Samaritans Cymru have today welcomed a new report on suicide prevention in Wales, released by National Assembly’s Health, Social Care and Sport Committee.
In 2017, 360 people died by suicide in Wales; this is around 3 times the number killed in road accidents. 77% of these suicides were by men, which means the male rate is now more than 3 times higher than the female rate. The figures also show that men aged 40-44 have the highest suicide rate in Wales and that rates are 2 -3 times higher in the most deprived areas compared to the most affluent.
The new report makes a number of recommendations which Samaritans Cymru believe hold the potential to reach those who most at risk of suicide in Wales. Samaritans Cymru provided significant evidence to the committee during the inquiry and have particularly welcomed its strong focus on a suicide prevention training framework, better support for those bereaved by suicide and post-hospital support for those who have attempted suicide, who are 1.7 times more likely to attempt suicide themselves.
Sarah Stone, Executive Director for Samaritans in Wales said:
"We are delighted to welcome this new report on suicide prevention in Wales. It’s recommendations could deliver real change and save lives right across Wales. In particular, we believe the introduction of a national suicide prevention training framework could help to support those who are most vulnerable.
People experiencing emotional distress and suicidal behaviour continue to present at clinical settings such as A&E or their local GP. However, our work with partners and stakeholders, shows that frequently, people present in community settings such as foodbanks, jobcentres and banks, and to frontline services, such as police and fire and rescue. Only 1 in 3 people who die by suicide have been in contact with mental health services in the year before their death and therefore, it is crucial we provide training to staff who are often supporting the most vulnerable people in our society.”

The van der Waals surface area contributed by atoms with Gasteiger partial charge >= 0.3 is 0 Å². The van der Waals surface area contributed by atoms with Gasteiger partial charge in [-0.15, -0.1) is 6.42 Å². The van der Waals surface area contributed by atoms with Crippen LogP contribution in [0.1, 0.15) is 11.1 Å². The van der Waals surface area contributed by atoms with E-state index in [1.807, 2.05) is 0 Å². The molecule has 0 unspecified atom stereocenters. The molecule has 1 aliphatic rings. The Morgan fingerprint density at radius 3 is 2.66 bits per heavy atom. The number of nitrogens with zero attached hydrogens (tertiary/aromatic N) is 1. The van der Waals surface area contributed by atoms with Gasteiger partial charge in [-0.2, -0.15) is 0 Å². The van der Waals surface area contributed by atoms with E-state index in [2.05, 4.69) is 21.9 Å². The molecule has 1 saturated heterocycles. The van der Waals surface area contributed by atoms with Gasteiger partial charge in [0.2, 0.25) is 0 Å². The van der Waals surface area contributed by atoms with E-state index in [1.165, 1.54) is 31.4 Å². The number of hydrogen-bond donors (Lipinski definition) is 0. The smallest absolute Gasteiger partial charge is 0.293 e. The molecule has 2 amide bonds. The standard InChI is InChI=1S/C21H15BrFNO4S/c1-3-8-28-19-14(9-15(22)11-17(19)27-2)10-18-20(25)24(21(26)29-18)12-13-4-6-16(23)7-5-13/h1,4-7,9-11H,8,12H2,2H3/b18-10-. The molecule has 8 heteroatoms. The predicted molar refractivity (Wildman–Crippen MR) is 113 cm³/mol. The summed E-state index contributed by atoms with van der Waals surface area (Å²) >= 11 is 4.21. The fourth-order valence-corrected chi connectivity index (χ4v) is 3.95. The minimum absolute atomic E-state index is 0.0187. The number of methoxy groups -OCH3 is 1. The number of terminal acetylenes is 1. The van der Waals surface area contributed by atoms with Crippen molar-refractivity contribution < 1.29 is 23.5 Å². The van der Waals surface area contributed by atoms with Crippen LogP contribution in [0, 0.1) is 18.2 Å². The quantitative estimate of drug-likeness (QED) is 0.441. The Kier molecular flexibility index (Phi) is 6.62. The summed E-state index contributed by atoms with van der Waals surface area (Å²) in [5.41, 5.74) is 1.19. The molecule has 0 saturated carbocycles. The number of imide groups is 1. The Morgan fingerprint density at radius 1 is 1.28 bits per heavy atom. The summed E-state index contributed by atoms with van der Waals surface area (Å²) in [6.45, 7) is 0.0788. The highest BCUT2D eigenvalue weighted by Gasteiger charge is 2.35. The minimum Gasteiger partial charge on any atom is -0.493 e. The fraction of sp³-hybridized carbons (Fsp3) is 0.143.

Samaritans Cymru, who will be speaking at the launch of ‘Everybody’s business’ today, have previously called for a number of measures to improve suicide prevention in Wales, including compulsory mental health education in schools. During today’s launch, they will state their support for the report and discuss their views on the importance of recognizing inequality in suicide and the importance of acting compassionately.
Sarah Stone said:
“In Wales, suicide is a major public health issue but significantly, it’s also a major inequality issue. We know that poverty is linked to people taking their own lives but we also know that suicide is not inevitable and that there are actions we can take so that difficult times do not result in people dying. We must adopt a compassionate approach to those experiencing socioeconomic disadvantage or emotional distress and we would like to thank the committee for highlighting our ‘Working with Compassion’ toolkit. Inequality and suicide risk are integrally linked and it is essential that we treat disadvantaged individuals and communities with fairness and respect. This report will help communities to do this; suicide is everybody’s business.”